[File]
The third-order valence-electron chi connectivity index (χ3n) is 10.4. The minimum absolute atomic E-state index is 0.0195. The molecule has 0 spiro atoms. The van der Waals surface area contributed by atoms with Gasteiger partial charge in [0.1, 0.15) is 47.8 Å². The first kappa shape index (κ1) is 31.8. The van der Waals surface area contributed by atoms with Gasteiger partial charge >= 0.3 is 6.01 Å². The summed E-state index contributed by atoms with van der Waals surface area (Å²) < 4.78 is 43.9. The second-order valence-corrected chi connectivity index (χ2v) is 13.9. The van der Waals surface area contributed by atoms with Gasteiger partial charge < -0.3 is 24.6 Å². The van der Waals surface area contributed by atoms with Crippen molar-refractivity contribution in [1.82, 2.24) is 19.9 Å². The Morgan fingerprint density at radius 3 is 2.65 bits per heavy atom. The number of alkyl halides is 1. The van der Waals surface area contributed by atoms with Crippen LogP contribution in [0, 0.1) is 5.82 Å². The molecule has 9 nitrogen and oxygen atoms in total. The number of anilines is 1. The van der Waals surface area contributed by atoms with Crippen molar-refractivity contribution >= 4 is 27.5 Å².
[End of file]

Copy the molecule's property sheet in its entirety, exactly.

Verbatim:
The third-order valence-electron chi connectivity index (χ3n) is 10.4. The minimum absolute atomic E-state index is 0.0195. The molecule has 0 spiro atoms. The van der Waals surface area contributed by atoms with Gasteiger partial charge in [0.1, 0.15) is 47.8 Å². The first kappa shape index (κ1) is 31.8. The van der Waals surface area contributed by atoms with Gasteiger partial charge >= 0.3 is 6.01 Å². The summed E-state index contributed by atoms with van der Waals surface area (Å²) < 4.78 is 43.9. The second-order valence-corrected chi connectivity index (χ2v) is 13.9. The van der Waals surface area contributed by atoms with Gasteiger partial charge < -0.3 is 24.6 Å². The van der Waals surface area contributed by atoms with Crippen molar-refractivity contribution in [1.82, 2.24) is 19.9 Å². The Morgan fingerprint density at radius 3 is 2.65 bits per heavy atom. The number of alkyl halides is 1. The van der Waals surface area contributed by atoms with Crippen LogP contribution in [0, 0.1) is 5.82 Å². The molecule has 9 nitrogen and oxygen atoms in total. The number of anilines is 1. The van der Waals surface area contributed by atoms with Crippen molar-refractivity contribution >= 4 is 27.5 Å².